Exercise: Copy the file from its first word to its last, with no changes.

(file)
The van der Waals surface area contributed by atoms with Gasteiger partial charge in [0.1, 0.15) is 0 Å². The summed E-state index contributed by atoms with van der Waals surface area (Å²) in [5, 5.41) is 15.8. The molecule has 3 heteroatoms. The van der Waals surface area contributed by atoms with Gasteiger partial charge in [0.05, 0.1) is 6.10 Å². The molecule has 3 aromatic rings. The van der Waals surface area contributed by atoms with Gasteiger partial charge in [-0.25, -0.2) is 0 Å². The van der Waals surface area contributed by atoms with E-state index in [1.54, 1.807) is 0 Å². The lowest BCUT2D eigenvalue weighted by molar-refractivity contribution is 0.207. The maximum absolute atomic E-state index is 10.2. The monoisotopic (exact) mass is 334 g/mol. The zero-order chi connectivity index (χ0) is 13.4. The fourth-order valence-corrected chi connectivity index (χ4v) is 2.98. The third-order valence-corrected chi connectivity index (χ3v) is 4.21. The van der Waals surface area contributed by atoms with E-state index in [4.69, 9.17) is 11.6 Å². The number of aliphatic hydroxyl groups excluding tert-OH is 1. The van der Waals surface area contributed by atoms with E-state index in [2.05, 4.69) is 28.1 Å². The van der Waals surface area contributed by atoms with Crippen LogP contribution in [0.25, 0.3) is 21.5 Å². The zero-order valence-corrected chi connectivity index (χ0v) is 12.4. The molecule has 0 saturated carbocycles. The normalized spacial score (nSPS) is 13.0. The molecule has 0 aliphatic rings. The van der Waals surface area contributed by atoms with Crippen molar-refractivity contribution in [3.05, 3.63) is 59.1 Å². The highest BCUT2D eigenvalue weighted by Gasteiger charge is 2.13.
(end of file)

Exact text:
The van der Waals surface area contributed by atoms with Gasteiger partial charge in [0.1, 0.15) is 0 Å². The summed E-state index contributed by atoms with van der Waals surface area (Å²) in [5, 5.41) is 15.8. The molecule has 3 heteroatoms. The van der Waals surface area contributed by atoms with Gasteiger partial charge in [0.05, 0.1) is 6.10 Å². The molecule has 3 aromatic rings. The van der Waals surface area contributed by atoms with Gasteiger partial charge in [-0.25, -0.2) is 0 Å². The van der Waals surface area contributed by atoms with E-state index in [1.54, 1.807) is 0 Å². The lowest BCUT2D eigenvalue weighted by molar-refractivity contribution is 0.207. The maximum absolute atomic E-state index is 10.2. The monoisotopic (exact) mass is 334 g/mol. The zero-order chi connectivity index (χ0) is 13.4. The fourth-order valence-corrected chi connectivity index (χ4v) is 2.98. The third-order valence-corrected chi connectivity index (χ3v) is 4.21. The van der Waals surface area contributed by atoms with E-state index in [4.69, 9.17) is 11.6 Å². The number of aliphatic hydroxyl groups excluding tert-OH is 1. The van der Waals surface area contributed by atoms with E-state index in [2.05, 4.69) is 28.1 Å². The van der Waals surface area contributed by atoms with Crippen LogP contribution in [0.25, 0.3) is 21.5 Å². The zero-order valence-corrected chi connectivity index (χ0v) is 12.4. The molecule has 0 saturated carbocycles. The normalized spacial score (nSPS) is 13.0. The molecule has 0 aliphatic rings. The van der Waals surface area contributed by atoms with Crippen molar-refractivity contribution in [3.05, 3.63) is 59.1 Å². The highest BCUT2D eigenvalue weighted by Gasteiger charge is 2.13.